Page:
In most of the so called emerging markets and even in some developed markets this is not the case yet. Things are changing fast, but usually, still, time is definitely something else than money. Just ask a Brazilian during carnival or a Spaniard or an Italian during summer. I remember the case of an American entrepreneur who moved to Bahia – in the Brazilian Northeast – during the 1960’s. Since salaries were so low and everything was so cheap, he had the idea to build a factory over there and export something I don’t remember now. According to his memories, he started paying little money to the employees but they didn’t perform well and couldn’t keep coming to work for more than two weeks. So, he started a productivity bonus, paying bonus to employees in the case they reached some objectives. It didn’t work either. He raised the bonuses and dropped objectives but employees still didn’t show up or were not committed to the work. So he gave up bonuses and simply raised the salary of everybody. Still, after few weeks or months people would get tired of the work and would abandon the job. The conclusion was that people didn’t really need money to live relatively well in the coast of Bahia at that time. They preferred to have their time to sleep, play cards or whatever without money than struggling to get a salary, whatever it was. I think you see what I mean: time was not money at all in Bahia back then. The funny thing is that I read this story while staying in a ryokan – little hotel – in Japan. Do you know why I found this book there? Because this guy decided to leave Brazil and go to Japan to start his business. He ended up being a successful entrepreneur in Japan and I was reading his memories.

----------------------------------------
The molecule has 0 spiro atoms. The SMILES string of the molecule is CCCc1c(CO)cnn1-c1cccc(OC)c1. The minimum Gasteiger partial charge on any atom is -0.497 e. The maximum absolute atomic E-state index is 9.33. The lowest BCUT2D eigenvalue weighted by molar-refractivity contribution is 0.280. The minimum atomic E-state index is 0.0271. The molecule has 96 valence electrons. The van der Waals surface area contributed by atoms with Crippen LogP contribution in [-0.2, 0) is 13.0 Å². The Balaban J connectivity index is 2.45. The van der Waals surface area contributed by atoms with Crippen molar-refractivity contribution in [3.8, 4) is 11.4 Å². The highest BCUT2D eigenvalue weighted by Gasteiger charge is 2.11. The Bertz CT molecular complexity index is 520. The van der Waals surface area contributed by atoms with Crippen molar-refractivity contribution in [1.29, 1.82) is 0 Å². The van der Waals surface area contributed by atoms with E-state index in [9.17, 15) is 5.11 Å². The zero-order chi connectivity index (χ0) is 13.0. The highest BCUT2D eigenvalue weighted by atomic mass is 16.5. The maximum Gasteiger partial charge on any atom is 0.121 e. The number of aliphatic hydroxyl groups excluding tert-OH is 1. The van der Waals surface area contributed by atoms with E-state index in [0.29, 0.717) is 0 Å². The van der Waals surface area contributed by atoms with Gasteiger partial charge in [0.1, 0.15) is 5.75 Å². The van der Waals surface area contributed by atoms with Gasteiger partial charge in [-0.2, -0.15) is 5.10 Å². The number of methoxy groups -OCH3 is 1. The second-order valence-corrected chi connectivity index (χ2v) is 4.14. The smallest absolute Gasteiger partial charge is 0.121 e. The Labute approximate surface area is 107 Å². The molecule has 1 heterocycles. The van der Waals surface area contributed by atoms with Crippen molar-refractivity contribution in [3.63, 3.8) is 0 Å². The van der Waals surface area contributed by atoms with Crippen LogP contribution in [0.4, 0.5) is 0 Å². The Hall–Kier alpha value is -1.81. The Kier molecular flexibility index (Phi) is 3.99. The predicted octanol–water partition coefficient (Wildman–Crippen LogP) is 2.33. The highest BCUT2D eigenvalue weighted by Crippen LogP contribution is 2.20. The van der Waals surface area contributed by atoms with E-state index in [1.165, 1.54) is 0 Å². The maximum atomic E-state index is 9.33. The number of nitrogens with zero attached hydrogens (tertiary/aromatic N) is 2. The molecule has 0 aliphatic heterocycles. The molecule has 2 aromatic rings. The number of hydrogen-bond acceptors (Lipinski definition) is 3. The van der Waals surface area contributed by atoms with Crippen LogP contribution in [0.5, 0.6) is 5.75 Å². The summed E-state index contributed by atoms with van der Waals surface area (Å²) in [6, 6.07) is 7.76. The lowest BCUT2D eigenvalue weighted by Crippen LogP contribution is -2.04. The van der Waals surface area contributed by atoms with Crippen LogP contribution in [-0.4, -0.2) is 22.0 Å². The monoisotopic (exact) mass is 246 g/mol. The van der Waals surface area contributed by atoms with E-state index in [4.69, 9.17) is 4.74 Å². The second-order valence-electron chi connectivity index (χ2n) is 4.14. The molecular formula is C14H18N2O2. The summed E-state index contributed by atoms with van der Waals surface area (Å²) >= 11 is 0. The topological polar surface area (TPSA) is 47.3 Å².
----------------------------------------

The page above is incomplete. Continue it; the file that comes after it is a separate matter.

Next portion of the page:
Are you a citizen or a consumer?

I was watching the main TV News some weeks ago in Brazil when a famous local economic analyst happily announced that the poorest people were starting to have economic power to buy goods like flat TVs and cars and therefore were finally able to become citizens. What an odd affirmation, I thought. If a person born in this country is not a citizen until they have money to buy a TV or a car what the hell they were before? Animals? Native Indians? He didn’t say.